Alzheimer’s Caregivers–“Til Death Do Us Part”

It attacks the brain and is the most common type of dementia–this is Alzheimer’s. There is no age requirement when it comes to the early onset of Alzheimer’s. We tend to think of our parents and grandparents when we think of Alzheimer’s, but the youngest person diagnosed with it was only 27.

The stories below are some of the examples of what it means when one states in their wedding vow: “til death do us part”. Each one of these has taken a different approach.

Mike and Carol’s journey was one that Mike was determined to make with her at home. Over the course of 10 years, and his health failing both mentally and physically he had to make a decision. A decision that was the best for both of them. Mike made the decision that even with 24 hour a day caregivers Carol needed more. He made the decision to put her into a facility.

As some caregivers think back over time, they realize there may have been signs they may have missed. As Barry Petersen talks about his wife, he tells how she changed years earlier before she was diagnosed.

All of the caregivers vowed to always take care of their spouse. They came to the realization that taking care of them meant they must face the difficult decision to put their love one into a care facility, not only for their care but the care of themselves.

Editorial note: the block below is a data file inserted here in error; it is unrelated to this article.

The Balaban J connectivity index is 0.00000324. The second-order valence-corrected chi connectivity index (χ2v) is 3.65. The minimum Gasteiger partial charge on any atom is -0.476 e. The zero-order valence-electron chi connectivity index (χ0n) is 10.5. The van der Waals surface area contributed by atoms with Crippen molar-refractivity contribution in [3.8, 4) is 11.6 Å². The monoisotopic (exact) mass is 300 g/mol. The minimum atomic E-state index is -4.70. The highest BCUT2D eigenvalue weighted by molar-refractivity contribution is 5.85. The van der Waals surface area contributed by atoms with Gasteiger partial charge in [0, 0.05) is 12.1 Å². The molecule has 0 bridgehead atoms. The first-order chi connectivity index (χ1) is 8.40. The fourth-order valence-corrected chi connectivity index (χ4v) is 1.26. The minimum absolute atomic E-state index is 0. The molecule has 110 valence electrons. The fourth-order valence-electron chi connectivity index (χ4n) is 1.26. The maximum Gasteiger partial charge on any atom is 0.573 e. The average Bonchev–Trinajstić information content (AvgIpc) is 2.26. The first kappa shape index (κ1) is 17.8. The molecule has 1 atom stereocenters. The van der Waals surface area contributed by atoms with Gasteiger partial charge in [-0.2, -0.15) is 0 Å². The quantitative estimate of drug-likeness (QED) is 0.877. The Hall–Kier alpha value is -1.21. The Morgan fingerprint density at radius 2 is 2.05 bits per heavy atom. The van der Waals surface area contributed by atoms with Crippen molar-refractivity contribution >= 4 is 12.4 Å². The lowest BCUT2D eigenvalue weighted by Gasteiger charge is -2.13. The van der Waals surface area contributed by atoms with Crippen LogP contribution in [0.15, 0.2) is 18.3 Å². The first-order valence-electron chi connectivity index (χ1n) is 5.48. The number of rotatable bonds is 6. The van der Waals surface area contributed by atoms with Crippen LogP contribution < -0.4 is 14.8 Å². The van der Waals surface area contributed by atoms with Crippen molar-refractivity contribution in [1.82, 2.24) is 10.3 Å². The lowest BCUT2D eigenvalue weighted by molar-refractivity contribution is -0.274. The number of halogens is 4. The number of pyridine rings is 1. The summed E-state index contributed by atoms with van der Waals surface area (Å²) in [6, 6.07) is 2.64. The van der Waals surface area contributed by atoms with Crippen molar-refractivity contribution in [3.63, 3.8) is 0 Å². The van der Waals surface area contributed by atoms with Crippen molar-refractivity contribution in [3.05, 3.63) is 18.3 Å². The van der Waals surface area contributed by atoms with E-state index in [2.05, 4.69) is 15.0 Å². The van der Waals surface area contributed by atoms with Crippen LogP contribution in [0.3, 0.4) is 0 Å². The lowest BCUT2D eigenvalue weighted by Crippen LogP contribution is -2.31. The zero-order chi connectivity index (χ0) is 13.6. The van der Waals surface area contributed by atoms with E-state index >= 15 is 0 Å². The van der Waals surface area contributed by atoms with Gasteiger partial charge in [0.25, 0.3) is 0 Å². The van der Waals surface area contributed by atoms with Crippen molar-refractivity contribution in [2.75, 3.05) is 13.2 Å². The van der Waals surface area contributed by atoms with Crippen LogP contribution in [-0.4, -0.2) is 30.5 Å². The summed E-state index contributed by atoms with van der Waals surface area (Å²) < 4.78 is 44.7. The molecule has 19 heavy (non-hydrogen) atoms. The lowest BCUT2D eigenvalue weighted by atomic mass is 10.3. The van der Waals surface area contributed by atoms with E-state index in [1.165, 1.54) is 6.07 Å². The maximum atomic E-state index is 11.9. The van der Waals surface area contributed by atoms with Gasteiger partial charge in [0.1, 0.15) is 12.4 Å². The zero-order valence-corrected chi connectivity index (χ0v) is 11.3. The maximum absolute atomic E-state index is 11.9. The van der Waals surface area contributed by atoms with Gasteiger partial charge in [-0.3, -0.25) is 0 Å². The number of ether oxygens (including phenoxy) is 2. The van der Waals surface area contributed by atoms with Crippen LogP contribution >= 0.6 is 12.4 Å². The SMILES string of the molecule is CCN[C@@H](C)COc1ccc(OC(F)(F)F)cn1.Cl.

Take a look at Barry and Jan and their journey with Alzheimer’s. Jan has since passed away.

Dan and B were the “it” couple that I watched on her weekly lifestyle show. From their beautifully decorated home in Sag Harbor to her wonderful restaurant that I visited in Washington, DC. They seemed to be living the dream until….. As of the writing of this article, B. Smith still remains at her home in Sag Harbor with Dan.

One important take away from all three of these cases is that couples should talk about their wishes if they become afflicted by this disease. The caregiver should have instructions that will make his/her decision on care much easier, and with less guilt.

As we mature, we do seem to forget more which does not mean that we have Alzheimer’s. The chart below is a simple way to explains the difference.

alzheimer anddementia

Alzheimer’s came to my family with my paternal grandmother. It was something that seemed to strike out of nowhere, and life-altering decisions had to be made immediately. My grandfather had died years earlier, but I know that he would have been like the spouses above, he would take care of his wife as she had always taken care of him. Even though in the later years of his life he was in failing health, he would be determined–“til death do us part”. Some conversations are hard to have, but a necessity as life continues.

Remember “thisisyourbestyear”. Taking care of someone does not mean doing it all alone there are resources.

Try these sites and others for information on being a caregiver for someone with Alzheimer’s.

Alzheimer’s Support Programs and Information

National Institute on Aging

AARP Help and Support for Alzheimer’s Caregivers